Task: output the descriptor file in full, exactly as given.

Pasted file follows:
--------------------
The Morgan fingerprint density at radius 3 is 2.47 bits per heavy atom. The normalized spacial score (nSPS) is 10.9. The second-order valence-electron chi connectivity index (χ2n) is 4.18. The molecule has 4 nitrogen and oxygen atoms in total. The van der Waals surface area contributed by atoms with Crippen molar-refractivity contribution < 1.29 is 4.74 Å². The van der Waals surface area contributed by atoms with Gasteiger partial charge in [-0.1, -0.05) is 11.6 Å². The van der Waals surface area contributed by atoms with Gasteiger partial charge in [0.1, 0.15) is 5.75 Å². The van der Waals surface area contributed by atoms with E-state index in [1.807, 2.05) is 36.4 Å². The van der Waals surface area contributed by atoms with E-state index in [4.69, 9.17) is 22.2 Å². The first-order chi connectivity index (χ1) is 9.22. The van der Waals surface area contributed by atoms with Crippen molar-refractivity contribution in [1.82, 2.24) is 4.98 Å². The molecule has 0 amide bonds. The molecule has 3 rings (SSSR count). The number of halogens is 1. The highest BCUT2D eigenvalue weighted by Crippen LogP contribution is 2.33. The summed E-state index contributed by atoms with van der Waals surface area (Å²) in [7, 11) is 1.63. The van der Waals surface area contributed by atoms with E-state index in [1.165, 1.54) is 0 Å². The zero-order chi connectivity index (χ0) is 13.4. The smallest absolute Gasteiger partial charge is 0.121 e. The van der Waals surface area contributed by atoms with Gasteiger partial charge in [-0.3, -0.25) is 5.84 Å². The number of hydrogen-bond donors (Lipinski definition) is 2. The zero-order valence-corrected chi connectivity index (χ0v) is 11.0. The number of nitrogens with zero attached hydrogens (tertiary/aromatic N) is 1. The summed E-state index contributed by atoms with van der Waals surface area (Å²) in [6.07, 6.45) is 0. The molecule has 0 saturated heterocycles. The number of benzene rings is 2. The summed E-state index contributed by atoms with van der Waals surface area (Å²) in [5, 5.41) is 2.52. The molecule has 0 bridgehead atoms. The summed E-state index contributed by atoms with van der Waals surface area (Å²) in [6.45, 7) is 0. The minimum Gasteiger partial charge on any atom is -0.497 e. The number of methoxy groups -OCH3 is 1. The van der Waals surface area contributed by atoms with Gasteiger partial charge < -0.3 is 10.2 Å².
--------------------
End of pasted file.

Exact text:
The Morgan fingerprint density at radius 3 is 2.47 bits per heavy atom. The normalized spacial score (nSPS) is 10.9. The second-order valence-electron chi connectivity index (χ2n) is 4.18. The molecule has 4 nitrogen and oxygen atoms in total. The van der Waals surface area contributed by atoms with Crippen molar-refractivity contribution < 1.29 is 4.74 Å². The van der Waals surface area contributed by atoms with Gasteiger partial charge in [-0.1, -0.05) is 11.6 Å². The van der Waals surface area contributed by atoms with Gasteiger partial charge in [0.1, 0.15) is 5.75 Å². The van der Waals surface area contributed by atoms with E-state index in [1.807, 2.05) is 36.4 Å². The van der Waals surface area contributed by atoms with E-state index in [4.69, 9.17) is 22.2 Å². The first-order chi connectivity index (χ1) is 9.22. The van der Waals surface area contributed by atoms with Crippen molar-refractivity contribution in [1.82, 2.24) is 4.98 Å². The molecule has 0 amide bonds. The molecule has 3 rings (SSSR count). The number of halogens is 1. The highest BCUT2D eigenvalue weighted by Crippen LogP contribution is 2.33. The summed E-state index contributed by atoms with van der Waals surface area (Å²) in [7, 11) is 1.63. The van der Waals surface area contributed by atoms with E-state index in [1.165, 1.54) is 0 Å². The zero-order chi connectivity index (χ0) is 13.4. The smallest absolute Gasteiger partial charge is 0.121 e. The van der Waals surface area contributed by atoms with Gasteiger partial charge in [-0.3, -0.25) is 5.84 Å². The number of hydrogen-bond donors (Lipinski definition) is 2. The zero-order valence-corrected chi connectivity index (χ0v) is 11.0. The number of nitrogens with zero attached hydrogens (tertiary/aromatic N) is 1. The summed E-state index contributed by atoms with van der Waals surface area (Å²) in [6.07, 6.45) is 0. The molecule has 0 saturated heterocycles. The number of benzene rings is 2. The summed E-state index contributed by atoms with van der Waals surface area (Å²) in [5, 5.41) is 2.52. The molecule has 0 bridgehead atoms. The summed E-state index contributed by atoms with van der Waals surface area (Å²) in [6.45, 7) is 0. The minimum Gasteiger partial charge on any atom is -0.497 e. The number of methoxy groups -OCH3 is 1. The van der Waals surface area contributed by atoms with Gasteiger partial charge < -0.3 is 10.2 Å².